As the Fintech sector grows and evolves, businesses need to connect and integrate with a wide range of services to innovate. Seamlessly and effortlessly linking with core systems will help organisations in the financial market to remain competitive and disruptive. How do these connections happen? That’s where APIs for banking come into play.
This article covers what you need to know about APIs in the financial market so you don’t get left behind.
What is an API?
An Application Programming Interface, or API for short, is an intermediary software between two applications that allows them to effortlessly talk to each other. You can think of an API as a handshake between two people. The two interfaces are usually categorised as a client and a server, where the client requests information using an API and the server returns the desired response.
APIs can range from simply pulling information from a database to updating and posting new data, along with other more complicated tasks.
APIs are so versatile and pervasive throughout the modern world that you already use them without even knowing. When you check your weather app, financial stocks or order food online, you are using APIs to communicate with different servers, products, and organisations to fulfil a simple request.
For example, when you find a location in any online map program, an API is actioning the map’s server for information that relates to your search input. The server will then send a response back to you with the necessary details and display them clearly and concisely.
What is a banking API?
Banking API is the process of opening banking functions as web service to allow communication between banks and other financial institutions, including Fintechs, to help create a more seamless user experience for their customers. APIs in banking lead to more innovative solutions to financial problems, such as failed payments and non-compliant international payments. By implementing APIs in banking, Fintechs can become highly specialised whilst remaining useful to a broad range of customers.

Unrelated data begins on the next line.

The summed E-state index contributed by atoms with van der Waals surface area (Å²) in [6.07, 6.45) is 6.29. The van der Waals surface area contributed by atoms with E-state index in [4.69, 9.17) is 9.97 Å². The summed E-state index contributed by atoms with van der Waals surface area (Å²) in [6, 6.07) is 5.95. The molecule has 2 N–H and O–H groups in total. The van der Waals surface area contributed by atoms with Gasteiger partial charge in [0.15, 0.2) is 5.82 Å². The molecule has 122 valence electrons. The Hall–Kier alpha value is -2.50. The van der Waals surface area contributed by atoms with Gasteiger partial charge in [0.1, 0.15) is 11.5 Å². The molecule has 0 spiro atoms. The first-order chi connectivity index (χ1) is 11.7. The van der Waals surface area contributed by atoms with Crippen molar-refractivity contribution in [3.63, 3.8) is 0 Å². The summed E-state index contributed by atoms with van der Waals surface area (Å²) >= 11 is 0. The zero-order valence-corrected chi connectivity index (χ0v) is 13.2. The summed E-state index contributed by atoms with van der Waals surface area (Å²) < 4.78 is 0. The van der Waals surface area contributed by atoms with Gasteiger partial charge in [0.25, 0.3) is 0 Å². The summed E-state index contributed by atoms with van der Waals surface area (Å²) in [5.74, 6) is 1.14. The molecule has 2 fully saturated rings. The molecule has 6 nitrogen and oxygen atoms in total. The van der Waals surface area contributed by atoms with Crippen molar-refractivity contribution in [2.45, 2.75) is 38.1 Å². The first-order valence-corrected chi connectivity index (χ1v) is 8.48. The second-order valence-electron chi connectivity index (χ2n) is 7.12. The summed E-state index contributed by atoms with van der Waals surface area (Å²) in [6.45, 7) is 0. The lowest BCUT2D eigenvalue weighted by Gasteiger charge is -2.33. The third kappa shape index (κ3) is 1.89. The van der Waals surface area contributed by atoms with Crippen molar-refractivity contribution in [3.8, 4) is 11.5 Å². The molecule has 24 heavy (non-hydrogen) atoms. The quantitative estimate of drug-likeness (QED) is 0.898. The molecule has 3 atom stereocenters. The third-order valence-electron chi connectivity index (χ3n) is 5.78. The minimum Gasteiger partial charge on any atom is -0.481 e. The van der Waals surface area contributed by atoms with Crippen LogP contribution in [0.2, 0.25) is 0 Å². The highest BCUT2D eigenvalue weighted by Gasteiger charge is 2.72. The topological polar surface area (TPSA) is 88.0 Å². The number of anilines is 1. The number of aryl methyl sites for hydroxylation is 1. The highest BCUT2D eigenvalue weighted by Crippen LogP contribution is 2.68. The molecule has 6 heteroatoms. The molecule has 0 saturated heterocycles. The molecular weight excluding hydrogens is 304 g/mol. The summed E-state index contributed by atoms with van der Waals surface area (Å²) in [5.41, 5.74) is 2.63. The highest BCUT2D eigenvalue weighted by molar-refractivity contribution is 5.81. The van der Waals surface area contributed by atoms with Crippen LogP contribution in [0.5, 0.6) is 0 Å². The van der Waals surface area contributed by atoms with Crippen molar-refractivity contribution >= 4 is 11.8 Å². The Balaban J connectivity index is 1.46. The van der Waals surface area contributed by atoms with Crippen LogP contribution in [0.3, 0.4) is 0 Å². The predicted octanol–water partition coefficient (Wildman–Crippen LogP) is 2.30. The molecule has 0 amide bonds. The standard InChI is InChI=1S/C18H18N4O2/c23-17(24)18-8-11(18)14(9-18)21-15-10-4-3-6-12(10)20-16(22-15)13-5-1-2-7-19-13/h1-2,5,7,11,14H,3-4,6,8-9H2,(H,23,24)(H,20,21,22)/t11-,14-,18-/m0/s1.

What are REST APIs and how do they work?
REST APIs work the same as standard APIs described above, as facilitators of communication between a client and server. However, REST, or representational state transfer, refers to a specific set of rules that dictate how web-based applications communicate over the internet. RESTful APIs follow these guidelines to provide flexibility and simplicity for optimisation and scaling processes. As a result, most APIs are considered RESTful as it greatly increases their usability.
For an API to be RESTful, it must adhere to the following criteria:
This constrains the communication between a client device and server – requests can only be made by the client and responses by the server. The client and server are therefore distinct and separate, which allows changes to be made on either application without modifying the other.
All requests and responses must follow a common protocol on how to format their messages. This ensures that the client and server correctly understand each other. Otherwise, small discrepancies would result in lost or scrambled data.
The majority of RESTful APIs use HTTP or HTTPS (Hyper-Text Transfer Protocol Secure) as a common language.
This means that every interaction between the client and server must be independent of each other and contain enough information to complete the intended action. Stateless transfers greatly reduce the number of server resources required, as well as the odds of a response failing because the server doesn’t need to retrieve old information to fulfil the interaction.
Usually, servers have multiple layers for security, handling data and other important functions. This requires that requests and responses are processed the same way, regardless of the layers they pass through. This means that the server may be restructured easily without affecting data traffic.